Chapter X: Making Acquaintances

            Belihn arrived at The Bleating Tah’lir with time to spare, so he walked a block to the public mews and paid to have his bahil housed for few hours, then he headed north to the tavern to meet with Lord Irai’h and the others.  When he got there, he commandeered a large table near the crackling fireplace.  The evenings were starting to grow cold this close to the end of the season.  When the serving lass came to the table, he ordered a decanter of mi’disj and five glasses, as well as roasted, salted tza nuts and some cheese and crusty bread.  When the girl hurried away to fill his order, he sat back in his chair and nervously took in the room.  

            The room was expansive and comfortable, despite the chill outside.  The fireplace was large, taking up half a wall, with a brick mantle and a grate across the firebox.  The tavern had some patrons, although more of its tables were empty than were full.  The quiet murmur of conversations was soothing to Belihn, who was so nervous about meeting potential friends that he could not stop his left foot from tapping on the wooden floor.  No one paid him any heed, although he did see one or two soldiers in the crowd.  They were probably city guards, for they were not familiar to him.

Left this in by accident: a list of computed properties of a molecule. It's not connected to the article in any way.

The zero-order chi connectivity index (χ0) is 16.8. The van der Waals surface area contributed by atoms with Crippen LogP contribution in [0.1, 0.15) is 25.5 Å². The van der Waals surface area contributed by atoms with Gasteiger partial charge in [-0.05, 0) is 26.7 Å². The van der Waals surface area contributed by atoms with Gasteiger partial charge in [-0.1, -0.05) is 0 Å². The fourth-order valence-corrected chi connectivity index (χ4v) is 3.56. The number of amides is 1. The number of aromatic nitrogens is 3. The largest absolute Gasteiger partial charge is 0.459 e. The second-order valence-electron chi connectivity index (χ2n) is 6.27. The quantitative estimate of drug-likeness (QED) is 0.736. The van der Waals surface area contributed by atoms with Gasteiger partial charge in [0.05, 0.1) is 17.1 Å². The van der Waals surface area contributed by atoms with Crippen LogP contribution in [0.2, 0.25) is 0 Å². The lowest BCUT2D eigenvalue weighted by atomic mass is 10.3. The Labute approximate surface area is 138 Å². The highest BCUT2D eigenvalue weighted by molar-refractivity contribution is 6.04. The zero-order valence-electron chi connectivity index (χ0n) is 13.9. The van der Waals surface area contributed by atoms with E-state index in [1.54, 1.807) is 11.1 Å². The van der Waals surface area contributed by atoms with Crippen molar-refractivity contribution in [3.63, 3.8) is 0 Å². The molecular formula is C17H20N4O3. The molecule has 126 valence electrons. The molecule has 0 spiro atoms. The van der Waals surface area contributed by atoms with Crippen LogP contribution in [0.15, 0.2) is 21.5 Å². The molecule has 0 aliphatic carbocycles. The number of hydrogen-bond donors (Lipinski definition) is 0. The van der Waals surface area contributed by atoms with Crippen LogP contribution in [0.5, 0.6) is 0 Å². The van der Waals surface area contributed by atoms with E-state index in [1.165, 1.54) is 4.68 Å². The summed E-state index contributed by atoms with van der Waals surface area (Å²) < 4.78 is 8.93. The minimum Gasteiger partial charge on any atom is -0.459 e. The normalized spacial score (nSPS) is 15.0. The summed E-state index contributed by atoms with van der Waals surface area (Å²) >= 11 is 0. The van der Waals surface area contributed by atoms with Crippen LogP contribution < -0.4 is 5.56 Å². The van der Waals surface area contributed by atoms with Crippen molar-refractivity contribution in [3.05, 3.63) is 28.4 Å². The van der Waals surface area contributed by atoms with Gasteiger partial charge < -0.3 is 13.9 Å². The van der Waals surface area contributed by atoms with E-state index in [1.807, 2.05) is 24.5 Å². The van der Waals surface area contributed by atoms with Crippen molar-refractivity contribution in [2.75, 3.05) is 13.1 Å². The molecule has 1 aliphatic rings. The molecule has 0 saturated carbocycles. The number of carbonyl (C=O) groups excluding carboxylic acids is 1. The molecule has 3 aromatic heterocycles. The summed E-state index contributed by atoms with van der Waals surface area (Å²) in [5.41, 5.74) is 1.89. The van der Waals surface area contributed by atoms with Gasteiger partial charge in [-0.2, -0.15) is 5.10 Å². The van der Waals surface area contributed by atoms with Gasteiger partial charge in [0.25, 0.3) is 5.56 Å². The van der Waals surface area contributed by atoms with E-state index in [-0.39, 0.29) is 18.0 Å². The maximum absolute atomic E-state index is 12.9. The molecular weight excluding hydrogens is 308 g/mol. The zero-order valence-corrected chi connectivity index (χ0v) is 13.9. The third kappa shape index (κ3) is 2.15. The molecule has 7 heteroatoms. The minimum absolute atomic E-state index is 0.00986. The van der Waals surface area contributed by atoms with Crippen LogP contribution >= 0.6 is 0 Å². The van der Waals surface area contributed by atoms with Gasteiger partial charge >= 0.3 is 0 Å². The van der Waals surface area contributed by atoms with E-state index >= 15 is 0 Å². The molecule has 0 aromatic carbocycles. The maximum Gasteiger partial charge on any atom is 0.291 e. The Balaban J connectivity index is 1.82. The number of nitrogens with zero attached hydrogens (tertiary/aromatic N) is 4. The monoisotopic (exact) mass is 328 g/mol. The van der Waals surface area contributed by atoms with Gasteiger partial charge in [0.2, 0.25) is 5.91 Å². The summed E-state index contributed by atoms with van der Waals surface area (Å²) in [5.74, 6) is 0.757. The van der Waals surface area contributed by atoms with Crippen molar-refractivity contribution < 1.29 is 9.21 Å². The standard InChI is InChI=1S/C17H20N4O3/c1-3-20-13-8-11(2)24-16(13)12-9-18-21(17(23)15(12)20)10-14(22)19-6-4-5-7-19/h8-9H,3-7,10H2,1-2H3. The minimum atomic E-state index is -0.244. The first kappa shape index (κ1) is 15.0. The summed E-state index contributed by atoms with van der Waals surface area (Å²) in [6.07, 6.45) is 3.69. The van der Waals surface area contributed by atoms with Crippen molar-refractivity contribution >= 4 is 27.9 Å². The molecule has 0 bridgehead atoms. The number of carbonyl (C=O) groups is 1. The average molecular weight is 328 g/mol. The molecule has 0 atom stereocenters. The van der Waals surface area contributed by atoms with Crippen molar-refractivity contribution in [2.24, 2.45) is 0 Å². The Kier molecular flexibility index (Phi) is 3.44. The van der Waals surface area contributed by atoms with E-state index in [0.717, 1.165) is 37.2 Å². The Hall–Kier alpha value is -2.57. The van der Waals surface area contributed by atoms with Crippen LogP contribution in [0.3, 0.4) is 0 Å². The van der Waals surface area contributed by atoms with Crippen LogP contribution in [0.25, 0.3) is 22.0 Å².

The serving girl brought the decanter of mi’disj and five glasses, setting them on the table and stepping back to reveal a serving lad with a tray with bread, a bowl of tza nuts, and a block of yellow cheese.  The boy set the tray down and scampered away.

            The girl accepted Belihn’s coins and bowed.  “Please let me know if I can get you anything else, my lord.”

            He smiled at her.  “I will, thank you.”

            Belihn uncorked the decanter and poured liqueur into each glass.  He threw back his and refilled his glass.  Really, that was no way to enjoy mi’disj, but he could not account for this level of nervousness and uncertainty.